In 2010, suicide surpassed car accidents as the leading cause of injury-related death in the United States. That year, 38,364 Americans took their own lives. In comparison, 32,885 Americans died in car crashes.
Between 2000 and 2009, the death rate for suicide steadily increased, while rates of car crash death declined. Government officials say that safer cars, driver education, and accident prevention programs such as mandatory blood alcohol testing are responsible for the decline in car accident deaths. Researchers at West Virginia University's School of Public Health believe that similar steps are needed to prevent suicides.
Facts about suicide:
- The 2010 suicide rate is 12.4 suicides per 100,000 population.
- Nearly one million people attempt suicide each year.
- About 90 percent of those who attempt suicide have a diagnosable and treatable psychiatric disorder.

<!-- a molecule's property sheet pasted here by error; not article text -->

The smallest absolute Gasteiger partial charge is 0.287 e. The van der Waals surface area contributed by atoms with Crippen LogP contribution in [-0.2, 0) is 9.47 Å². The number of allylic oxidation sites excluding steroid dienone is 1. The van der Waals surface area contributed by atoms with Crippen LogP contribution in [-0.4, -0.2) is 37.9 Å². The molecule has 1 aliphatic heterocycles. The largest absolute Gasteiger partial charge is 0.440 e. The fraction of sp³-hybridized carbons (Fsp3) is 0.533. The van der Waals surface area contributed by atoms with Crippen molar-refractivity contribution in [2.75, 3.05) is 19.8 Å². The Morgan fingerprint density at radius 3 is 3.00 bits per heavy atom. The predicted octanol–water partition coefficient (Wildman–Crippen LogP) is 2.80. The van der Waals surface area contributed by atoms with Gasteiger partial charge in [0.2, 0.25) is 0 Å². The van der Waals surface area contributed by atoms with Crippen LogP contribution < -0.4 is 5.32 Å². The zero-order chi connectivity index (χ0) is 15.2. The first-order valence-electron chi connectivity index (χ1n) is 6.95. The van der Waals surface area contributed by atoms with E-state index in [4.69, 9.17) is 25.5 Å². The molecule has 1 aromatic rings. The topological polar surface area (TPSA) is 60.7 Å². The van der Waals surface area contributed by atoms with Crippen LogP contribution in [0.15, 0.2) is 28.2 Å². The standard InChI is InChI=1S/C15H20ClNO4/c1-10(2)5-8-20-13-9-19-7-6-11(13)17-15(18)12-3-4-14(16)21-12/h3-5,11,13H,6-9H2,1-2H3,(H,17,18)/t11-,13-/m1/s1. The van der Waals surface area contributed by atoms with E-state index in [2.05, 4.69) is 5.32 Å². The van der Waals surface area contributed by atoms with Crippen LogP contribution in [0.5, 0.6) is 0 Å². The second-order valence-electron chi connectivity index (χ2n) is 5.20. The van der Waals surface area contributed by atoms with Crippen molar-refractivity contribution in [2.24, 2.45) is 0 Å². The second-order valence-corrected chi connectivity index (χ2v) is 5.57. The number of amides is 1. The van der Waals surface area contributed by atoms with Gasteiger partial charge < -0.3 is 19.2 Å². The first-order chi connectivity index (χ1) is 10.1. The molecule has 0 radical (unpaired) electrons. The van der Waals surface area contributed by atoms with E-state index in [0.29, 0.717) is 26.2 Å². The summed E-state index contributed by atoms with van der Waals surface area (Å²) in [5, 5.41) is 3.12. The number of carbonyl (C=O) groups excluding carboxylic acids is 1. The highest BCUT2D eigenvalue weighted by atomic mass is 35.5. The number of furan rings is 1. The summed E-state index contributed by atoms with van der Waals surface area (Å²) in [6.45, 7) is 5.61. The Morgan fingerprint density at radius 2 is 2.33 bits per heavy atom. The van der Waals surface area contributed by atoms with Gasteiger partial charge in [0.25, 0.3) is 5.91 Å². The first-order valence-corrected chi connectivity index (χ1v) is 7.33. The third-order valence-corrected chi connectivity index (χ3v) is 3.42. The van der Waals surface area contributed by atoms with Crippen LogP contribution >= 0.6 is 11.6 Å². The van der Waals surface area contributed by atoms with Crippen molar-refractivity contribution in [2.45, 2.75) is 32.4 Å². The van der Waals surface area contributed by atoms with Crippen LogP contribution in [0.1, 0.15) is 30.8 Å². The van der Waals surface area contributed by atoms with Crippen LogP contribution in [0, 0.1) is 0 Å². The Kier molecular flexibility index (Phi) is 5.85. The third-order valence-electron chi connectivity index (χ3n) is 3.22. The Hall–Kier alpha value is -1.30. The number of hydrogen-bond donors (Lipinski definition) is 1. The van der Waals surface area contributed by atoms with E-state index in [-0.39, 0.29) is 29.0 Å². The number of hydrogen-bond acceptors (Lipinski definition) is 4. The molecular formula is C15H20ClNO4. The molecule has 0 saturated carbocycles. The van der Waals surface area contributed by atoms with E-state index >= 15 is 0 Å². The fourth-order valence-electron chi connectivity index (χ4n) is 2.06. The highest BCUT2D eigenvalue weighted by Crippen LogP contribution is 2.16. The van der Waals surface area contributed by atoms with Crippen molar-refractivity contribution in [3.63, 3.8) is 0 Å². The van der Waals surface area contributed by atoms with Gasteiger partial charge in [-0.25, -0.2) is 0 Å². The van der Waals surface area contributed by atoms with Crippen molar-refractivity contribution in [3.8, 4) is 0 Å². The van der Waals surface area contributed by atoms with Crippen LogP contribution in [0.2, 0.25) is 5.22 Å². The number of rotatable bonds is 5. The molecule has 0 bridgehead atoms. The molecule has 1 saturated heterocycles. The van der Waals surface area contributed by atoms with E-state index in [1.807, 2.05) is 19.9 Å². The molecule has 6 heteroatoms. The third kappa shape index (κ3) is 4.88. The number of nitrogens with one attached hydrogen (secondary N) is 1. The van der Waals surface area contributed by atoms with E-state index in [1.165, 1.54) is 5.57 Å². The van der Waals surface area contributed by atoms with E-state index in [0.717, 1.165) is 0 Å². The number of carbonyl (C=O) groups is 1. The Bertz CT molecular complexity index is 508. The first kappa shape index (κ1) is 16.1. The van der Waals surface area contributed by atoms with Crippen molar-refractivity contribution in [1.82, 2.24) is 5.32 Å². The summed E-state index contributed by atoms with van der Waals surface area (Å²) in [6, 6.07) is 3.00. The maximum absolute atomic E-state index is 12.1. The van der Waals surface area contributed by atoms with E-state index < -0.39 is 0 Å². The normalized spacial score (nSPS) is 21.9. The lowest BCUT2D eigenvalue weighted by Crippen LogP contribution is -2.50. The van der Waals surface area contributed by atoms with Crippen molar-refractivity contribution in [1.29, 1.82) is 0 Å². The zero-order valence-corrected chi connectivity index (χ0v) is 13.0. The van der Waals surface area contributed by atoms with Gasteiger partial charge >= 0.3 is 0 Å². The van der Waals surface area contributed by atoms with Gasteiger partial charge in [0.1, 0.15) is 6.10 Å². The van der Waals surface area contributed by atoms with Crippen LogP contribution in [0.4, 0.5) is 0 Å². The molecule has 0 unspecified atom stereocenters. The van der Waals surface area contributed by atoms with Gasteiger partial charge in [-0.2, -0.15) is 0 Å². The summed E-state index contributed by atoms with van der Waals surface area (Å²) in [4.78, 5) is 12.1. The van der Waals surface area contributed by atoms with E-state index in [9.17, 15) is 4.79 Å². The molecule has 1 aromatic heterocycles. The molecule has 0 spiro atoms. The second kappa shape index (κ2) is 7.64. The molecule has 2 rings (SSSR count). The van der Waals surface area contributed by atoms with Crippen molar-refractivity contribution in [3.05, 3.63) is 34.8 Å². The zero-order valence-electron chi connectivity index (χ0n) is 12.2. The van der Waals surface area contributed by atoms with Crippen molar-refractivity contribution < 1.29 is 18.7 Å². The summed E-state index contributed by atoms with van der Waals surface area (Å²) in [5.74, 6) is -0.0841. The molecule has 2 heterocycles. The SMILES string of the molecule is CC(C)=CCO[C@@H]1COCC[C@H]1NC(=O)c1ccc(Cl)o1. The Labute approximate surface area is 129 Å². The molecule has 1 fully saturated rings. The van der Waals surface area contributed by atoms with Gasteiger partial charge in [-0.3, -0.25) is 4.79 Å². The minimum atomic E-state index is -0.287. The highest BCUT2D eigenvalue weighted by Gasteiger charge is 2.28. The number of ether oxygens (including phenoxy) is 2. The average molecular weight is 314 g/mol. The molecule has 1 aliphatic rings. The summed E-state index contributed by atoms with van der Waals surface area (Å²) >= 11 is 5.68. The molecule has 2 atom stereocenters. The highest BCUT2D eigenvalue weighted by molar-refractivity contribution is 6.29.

- Most suicide victims are between the ages of 40 and 59.
- Women are three times more likely than men to attempt suicide.
- Men are four times more likely than women to die by suicide.
Ten years ago, the Institute of Medicine said that only proper diagnosis and training in suicide prevention was necessary in order to reduce the number of suicide deaths, yet suicide rates are increasing—even among patients receiving mental health services. These patients are often misdiagnosed, given improper doses of medication, or made too wait too long to receive services.
Suicide can be a wrongful death. When a mental health professional does not take appropriate action to protect a patient at risk of suicide, he or she may be held liable for psychiatric malpractice if that patient takes his life.
To learn more, contact the Wisconsin wrongful death attorneys at Hupy and Abraham by calling 800-800-5678.